Ten companies. Three months. One Demo Day. But what makes the Techstars L.A. experience so transformative? And how will that translate to the current remote world? In this installment of dot.LA Dives In, we talk with Anna Barber, managing director of Techstars L.A., for a behind the scenes look at what the Class of 2020 can expect from the accelerator experience.

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Every year, Anna Barber, managing director of Techstars LA, has to sift through around 1,000 applications and meet with hundreds of founding teams in order to select ten to go through the prestigious three month accelerator program that can serve as a crucial launching pad for very young startups.

So what does she look for above all else? Curiosity and a desire to ask hard questions.

"What I really mean by that is the willingness to look at things that you assume to be true and question them," Barber said. "Because the key to building a great business is constantly making tiny adjustments based on new information and sometimes big adjustments. If you lack the courage to question your own assumptions, you're never going to get there."

In addition to running Techstars LA since 2017, Anna Barber is a partner at The Fund, an early stage venture capital fund made up of local founders and operators that expanded to L.A this year. She has also served as a coach and strategic consultant to founders since 2013.

Barber says she wants founders to have a strong point of view, but they have to be willing to quickly shift and adapt as they learn new information.

To find out whether founders are willing to question their own assumptions, Barber asks how they know certain things they have asserted about their pitch are true.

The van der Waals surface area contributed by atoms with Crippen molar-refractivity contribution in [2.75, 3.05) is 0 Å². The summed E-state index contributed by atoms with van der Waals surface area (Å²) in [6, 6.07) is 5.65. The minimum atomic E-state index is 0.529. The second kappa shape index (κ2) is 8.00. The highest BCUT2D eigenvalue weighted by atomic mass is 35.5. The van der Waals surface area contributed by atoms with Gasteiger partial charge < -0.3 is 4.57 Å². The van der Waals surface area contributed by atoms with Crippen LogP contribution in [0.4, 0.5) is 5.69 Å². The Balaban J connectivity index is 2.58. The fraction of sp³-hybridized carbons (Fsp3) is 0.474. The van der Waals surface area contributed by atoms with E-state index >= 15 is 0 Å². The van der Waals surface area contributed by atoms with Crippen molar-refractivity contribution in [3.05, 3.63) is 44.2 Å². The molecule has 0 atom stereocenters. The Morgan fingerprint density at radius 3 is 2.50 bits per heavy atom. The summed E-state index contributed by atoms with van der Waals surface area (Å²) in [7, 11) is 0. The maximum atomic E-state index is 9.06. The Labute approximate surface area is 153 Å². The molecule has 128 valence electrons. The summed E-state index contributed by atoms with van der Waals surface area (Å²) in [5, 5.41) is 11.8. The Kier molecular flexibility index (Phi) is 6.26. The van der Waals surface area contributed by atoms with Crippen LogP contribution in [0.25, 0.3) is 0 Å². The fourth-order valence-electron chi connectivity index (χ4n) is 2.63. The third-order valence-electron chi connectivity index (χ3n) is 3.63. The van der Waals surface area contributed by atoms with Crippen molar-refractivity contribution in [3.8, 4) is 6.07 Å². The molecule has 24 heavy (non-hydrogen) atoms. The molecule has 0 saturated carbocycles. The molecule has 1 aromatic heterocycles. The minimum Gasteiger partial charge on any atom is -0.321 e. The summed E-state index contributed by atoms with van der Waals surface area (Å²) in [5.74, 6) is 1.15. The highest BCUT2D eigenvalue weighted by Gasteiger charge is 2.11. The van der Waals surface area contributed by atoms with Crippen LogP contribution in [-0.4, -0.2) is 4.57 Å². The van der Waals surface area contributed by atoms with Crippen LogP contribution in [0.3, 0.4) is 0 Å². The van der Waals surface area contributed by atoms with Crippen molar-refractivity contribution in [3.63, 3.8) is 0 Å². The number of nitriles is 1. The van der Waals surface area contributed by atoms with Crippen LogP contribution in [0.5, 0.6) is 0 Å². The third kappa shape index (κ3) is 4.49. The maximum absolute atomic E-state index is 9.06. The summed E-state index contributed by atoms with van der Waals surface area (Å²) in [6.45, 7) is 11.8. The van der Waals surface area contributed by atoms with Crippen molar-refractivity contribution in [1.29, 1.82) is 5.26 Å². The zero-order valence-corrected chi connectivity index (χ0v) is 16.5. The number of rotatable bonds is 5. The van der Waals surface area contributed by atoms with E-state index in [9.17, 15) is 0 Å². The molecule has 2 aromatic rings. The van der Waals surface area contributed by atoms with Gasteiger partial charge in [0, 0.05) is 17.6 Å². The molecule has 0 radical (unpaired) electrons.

"I get a lot of information from the answer," she said.

Another question Barber likes to ask is if a founder is wildly successful, what will the world look like in the future?

"What's so interesting is whether the founder answers that from the perspective of what they individually will be doing or what will happen with their customers," Barber explained. "The ones that focus on how the world will be different for their customers tell me that they're really deeply thinking about what their customer wants."

In addition to running Techstars LA since 2017, Barber is a partner at The Fund, an early stage fund made up of local founders and operators that expanded to L.A this year. She has also served as a coach and strategic consultant to founders since 2013.

Barber started her career as a corporate lawyer and was a strategy consultant at McKinsey & Company. She shifted to tech during the end of the dot-com bubble in 1999 as an executive at two e-commerce startups that were ahead of their time, Petstore.com and then Rentanything.com.

The fourth TechStars LA class started this week and will present at a Demo Day in October. Standouts from the previous three classes include Slingshot Aerospace, Blue Fever, Stackin, Fernish, Liquid, Dash Systems and Finli.

When the founders who lead the ten young startups selected for the 2020 Techstars LA class begin their three month accelerator program Monday, they won't be gathering in the Mid-Wilshire office and shaking hands as every other class has done. Like the rest of us, they will be working at home because of the coronavirus. Dinners, meetings, socializing, and mentoring sessions will all be online.

"A big part of the magic of the program is the relationships that are from proximity and from everyone working together in the same space and so what we're doing is we're endeavoring to create as much as that connection in the virtual world as possible," said Anna Barber, managing director of Techstars LA.

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